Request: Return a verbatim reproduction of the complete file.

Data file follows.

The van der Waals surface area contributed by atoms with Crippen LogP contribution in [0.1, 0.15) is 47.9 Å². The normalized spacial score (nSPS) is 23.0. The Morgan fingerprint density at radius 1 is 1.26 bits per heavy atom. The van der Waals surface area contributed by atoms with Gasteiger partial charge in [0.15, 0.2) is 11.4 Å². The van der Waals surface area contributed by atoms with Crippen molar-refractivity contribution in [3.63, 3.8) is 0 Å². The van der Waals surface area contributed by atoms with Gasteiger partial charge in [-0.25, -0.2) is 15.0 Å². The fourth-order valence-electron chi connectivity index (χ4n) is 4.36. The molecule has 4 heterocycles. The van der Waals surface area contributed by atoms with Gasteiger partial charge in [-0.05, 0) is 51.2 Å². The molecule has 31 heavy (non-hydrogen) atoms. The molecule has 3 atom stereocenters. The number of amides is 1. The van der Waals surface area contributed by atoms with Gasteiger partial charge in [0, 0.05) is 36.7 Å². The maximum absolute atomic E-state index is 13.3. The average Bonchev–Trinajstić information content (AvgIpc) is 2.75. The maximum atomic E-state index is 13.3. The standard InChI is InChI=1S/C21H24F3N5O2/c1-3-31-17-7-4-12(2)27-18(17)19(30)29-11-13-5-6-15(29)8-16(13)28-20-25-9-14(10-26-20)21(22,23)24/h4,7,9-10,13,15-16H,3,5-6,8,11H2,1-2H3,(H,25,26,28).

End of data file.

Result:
The van der Waals surface area contributed by atoms with Crippen LogP contribution in [0.1, 0.15) is 47.9 Å². The normalized spacial score (nSPS) is 23.0. The Morgan fingerprint density at radius 1 is 1.26 bits per heavy atom. The van der Waals surface area contributed by atoms with Gasteiger partial charge in [0.15, 0.2) is 11.4 Å². The van der Waals surface area contributed by atoms with Crippen molar-refractivity contribution in [3.63, 3.8) is 0 Å². The van der Waals surface area contributed by atoms with Gasteiger partial charge in [-0.25, -0.2) is 15.0 Å². The fourth-order valence-electron chi connectivity index (χ4n) is 4.36. The molecule has 4 heterocycles. The van der Waals surface area contributed by atoms with Gasteiger partial charge in [-0.05, 0) is 51.2 Å². The molecule has 31 heavy (non-hydrogen) atoms. The molecule has 3 atom stereocenters. The number of amides is 1. The van der Waals surface area contributed by atoms with Gasteiger partial charge in [0, 0.05) is 36.7 Å². The maximum absolute atomic E-state index is 13.3. The average Bonchev–Trinajstić information content (AvgIpc) is 2.75. The maximum atomic E-state index is 13.3. The standard InChI is InChI=1S/C21H24F3N5O2/c1-3-31-17-7-4-12(2)27-18(17)19(30)29-11-13-5-6-15(29)8-16(13)28-20-25-9-14(10-26-20)21(22,23)24/h4,7,9-10,13,15-16H,3,5-6,8,11H2,1-2H3,(H,25,26,28).